#6 Dick Vitale. That’s right baby Dick Vitale. When he shows up at courtside he is just so fired up being at the game. And he has an under-appreciated knowledge of the teams, the players on the team, the coach of the team, and most of all the universities and the personality of its fans. He always acts like a first time freshman at a college game. His genuine excitement for basketball is such a huge plus for the college game and no doubt helps set the stage for one of the greatest of all sporting events: March Madness…………….

#7 Dizzy Dean. Am I dating myself here? It will take a member of the “baby boomer” generation or the “Greatest Generation” to truly respect this pick. But back in the sixties Diz, along with his sidekick and a guy who could also very deservingly be on this list: Peewee Reese, brought baseball right into the living rooms all across America. For some reason he could make you feel that you were the one up to bat, or on the mound. He put you right in the stadium. His description of a player sliding into a base was his trademark call as he would announce in his booming voice that the player “slud” into the base. It drove English teachers crazy and made Peewee Reese laugh uncontrollably in the booth. And when Dizzy advertized Falstaff beer on a hot summer day he could also have every beer loving mouth in the country watering out of control………………………

#8 Pat Summerall. The former punter for the New York Giants had one of the smoothest voices on the air. He rarely ever broke that gentle tone yet had a sternness that left the listener hanging on every call. He too was a very knowledgeable broadcaster and his description of players or coaches was just the same as his play by play of the game. He had a knack for commanding the attention of his audience. He did this mainly because he always had such an authentic approach and a commitment to his listeners to be as accurate and colorful as possible without overreaching into a zone in which his personality did not belong. He battled alcoholism through much of his career and he and Mickey Mantle became close friends while living in Dallas after their careers in New York……………………

#9 Al McGuire. This former Marquette head coach and a national champion had great stories on the air, many about former players that he had coached. Every story was an attention-getter and never an ill-spoken word about any of those kids. By the time that he was finished with a broadcast he had made me feel ready to suit up and go to battle for him. It was like a recruiting speech during the entire game. His knowledge of the game and his ability to know instantly what was happening on the court was uncanny. It was as if he knew what was going to happen before it happened. And speaking of his stories about his players, he once quickly corrected a broadcast partner who criticized the college kids for going pro before their eligibility was finished. In defending the kids McGuire said that he had gone too far too many homes to recruit a kid who was so poor that when you looked in the refrigerator all that was there was the light. He never blamed them for taking the big bucks…………………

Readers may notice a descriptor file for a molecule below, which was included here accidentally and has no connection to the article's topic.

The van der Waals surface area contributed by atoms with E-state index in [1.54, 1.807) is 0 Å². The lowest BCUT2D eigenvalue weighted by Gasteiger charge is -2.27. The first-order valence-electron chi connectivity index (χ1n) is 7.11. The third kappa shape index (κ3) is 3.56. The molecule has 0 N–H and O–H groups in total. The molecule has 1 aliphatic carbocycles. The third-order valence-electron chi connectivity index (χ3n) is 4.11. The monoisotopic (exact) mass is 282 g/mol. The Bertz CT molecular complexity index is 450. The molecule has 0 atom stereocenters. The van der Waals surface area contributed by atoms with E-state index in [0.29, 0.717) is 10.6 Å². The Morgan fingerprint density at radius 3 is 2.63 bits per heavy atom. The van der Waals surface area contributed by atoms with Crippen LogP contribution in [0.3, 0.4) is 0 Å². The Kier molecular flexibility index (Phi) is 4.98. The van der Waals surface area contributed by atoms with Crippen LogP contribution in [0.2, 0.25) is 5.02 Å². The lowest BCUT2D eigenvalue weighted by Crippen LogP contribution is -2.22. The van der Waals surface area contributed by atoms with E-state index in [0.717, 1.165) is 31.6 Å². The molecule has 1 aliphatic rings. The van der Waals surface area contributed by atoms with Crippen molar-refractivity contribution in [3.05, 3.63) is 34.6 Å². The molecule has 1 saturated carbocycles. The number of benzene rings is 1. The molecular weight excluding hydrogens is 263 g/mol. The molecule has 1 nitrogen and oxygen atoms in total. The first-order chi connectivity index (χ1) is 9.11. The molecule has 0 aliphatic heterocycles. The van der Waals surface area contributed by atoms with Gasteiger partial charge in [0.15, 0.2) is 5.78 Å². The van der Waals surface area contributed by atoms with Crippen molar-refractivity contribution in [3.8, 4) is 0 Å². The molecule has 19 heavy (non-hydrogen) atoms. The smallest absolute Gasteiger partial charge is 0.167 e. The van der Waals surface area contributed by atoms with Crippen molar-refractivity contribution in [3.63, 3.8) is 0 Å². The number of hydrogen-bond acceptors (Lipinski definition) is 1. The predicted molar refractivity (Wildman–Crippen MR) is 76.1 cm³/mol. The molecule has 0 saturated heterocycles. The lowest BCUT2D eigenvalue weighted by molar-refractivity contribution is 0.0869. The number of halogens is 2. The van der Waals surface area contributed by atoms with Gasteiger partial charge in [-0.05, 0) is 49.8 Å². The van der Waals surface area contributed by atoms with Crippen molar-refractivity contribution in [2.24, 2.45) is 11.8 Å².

#10 Phyllis George. I can remember waiting anxiously for this former Miss America to make her debut on the broadcast scene, along with every other man or boy in the country. She was a raving beauty of which we all just wanted a glimpse. It never crossed my mind that she would be as accomplished a sportscaster, usually on the sideline, as she proved to be. She was in the know and her observation of the action was unbelievable. She gained respect very quickly and soon became highly respected in this male dominated profession. Her beauty became second nature…………………

These were the folks who through the years helped to turn my world. They had that sixth sense of putting the viewers and listeners right in the huddle or right in the middle of the action. I continue to have a deep appreciation for their talents and expertise. Hopefully the generations of today and those to come will be able to enjoy the play by play broadcast from some really great ones as well……………………..RC

About Ronnie Clifton

Ronnie Clifton was a Texas Football Coach for 29 years. In addition to football, Clifton also served as the head coach in basketball and both girls and boys track. “I loved being involved in and playing sports as a kid, and I soaked up every ounce of available information about any sporting event; I also love to write. What better combo for me than becoming the writer of a sports blog?”